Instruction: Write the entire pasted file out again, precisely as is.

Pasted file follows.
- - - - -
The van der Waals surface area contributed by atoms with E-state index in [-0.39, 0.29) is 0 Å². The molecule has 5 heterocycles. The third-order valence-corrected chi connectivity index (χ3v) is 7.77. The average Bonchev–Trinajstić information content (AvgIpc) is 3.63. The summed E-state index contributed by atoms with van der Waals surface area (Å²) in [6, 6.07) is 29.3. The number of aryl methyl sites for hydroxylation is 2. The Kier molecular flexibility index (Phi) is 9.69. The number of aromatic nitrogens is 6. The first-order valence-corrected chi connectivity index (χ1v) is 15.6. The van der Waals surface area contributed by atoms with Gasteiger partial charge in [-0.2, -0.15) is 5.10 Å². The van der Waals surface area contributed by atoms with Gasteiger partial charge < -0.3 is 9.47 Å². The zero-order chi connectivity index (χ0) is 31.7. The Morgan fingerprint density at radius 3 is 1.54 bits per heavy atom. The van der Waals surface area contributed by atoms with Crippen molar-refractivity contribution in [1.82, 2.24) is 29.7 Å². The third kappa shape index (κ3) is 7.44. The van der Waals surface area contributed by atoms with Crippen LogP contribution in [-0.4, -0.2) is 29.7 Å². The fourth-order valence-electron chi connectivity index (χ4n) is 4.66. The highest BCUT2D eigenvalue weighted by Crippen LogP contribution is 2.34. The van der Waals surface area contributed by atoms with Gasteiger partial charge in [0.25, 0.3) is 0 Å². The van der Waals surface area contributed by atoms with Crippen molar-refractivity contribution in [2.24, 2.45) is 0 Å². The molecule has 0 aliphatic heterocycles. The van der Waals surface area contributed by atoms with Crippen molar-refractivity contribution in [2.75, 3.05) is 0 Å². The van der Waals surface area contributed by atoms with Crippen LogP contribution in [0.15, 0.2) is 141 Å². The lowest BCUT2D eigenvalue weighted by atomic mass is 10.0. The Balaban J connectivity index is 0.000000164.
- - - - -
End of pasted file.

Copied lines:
The van der Waals surface area contributed by atoms with E-state index in [-0.39, 0.29) is 0 Å². The molecule has 5 heterocycles. The third-order valence-corrected chi connectivity index (χ3v) is 7.77. The average Bonchev–Trinajstić information content (AvgIpc) is 3.63. The summed E-state index contributed by atoms with van der Waals surface area (Å²) in [6, 6.07) is 29.3. The number of aryl methyl sites for hydroxylation is 2. The Kier molecular flexibility index (Phi) is 9.69. The number of aromatic nitrogens is 6. The first-order valence-corrected chi connectivity index (χ1v) is 15.6. The van der Waals surface area contributed by atoms with Gasteiger partial charge in [-0.2, -0.15) is 5.10 Å². The van der Waals surface area contributed by atoms with Gasteiger partial charge < -0.3 is 9.47 Å². The zero-order chi connectivity index (χ0) is 31.7. The Morgan fingerprint density at radius 3 is 1.54 bits per heavy atom. The van der Waals surface area contributed by atoms with Crippen molar-refractivity contribution in [1.82, 2.24) is 29.7 Å². The third kappa shape index (κ3) is 7.44. The van der Waals surface area contributed by atoms with Crippen LogP contribution in [-0.4, -0.2) is 29.7 Å². The fourth-order valence-electron chi connectivity index (χ4n) is 4.66. The highest BCUT2D eigenvalue weighted by Crippen LogP contribution is 2.34. The van der Waals surface area contributed by atoms with Gasteiger partial charge in [0.25, 0.3) is 0 Å². The van der Waals surface area contributed by atoms with Crippen molar-refractivity contribution in [2.24, 2.45) is 0 Å². The molecule has 0 aliphatic heterocycles. The van der Waals surface area contributed by atoms with Crippen molar-refractivity contribution in [2.75, 3.05) is 0 Å². The van der Waals surface area contributed by atoms with Crippen LogP contribution in [0.15, 0.2) is 141 Å². The lowest BCUT2D eigenvalue weighted by atomic mass is 10.0. The Balaban J connectivity index is 0.000000164.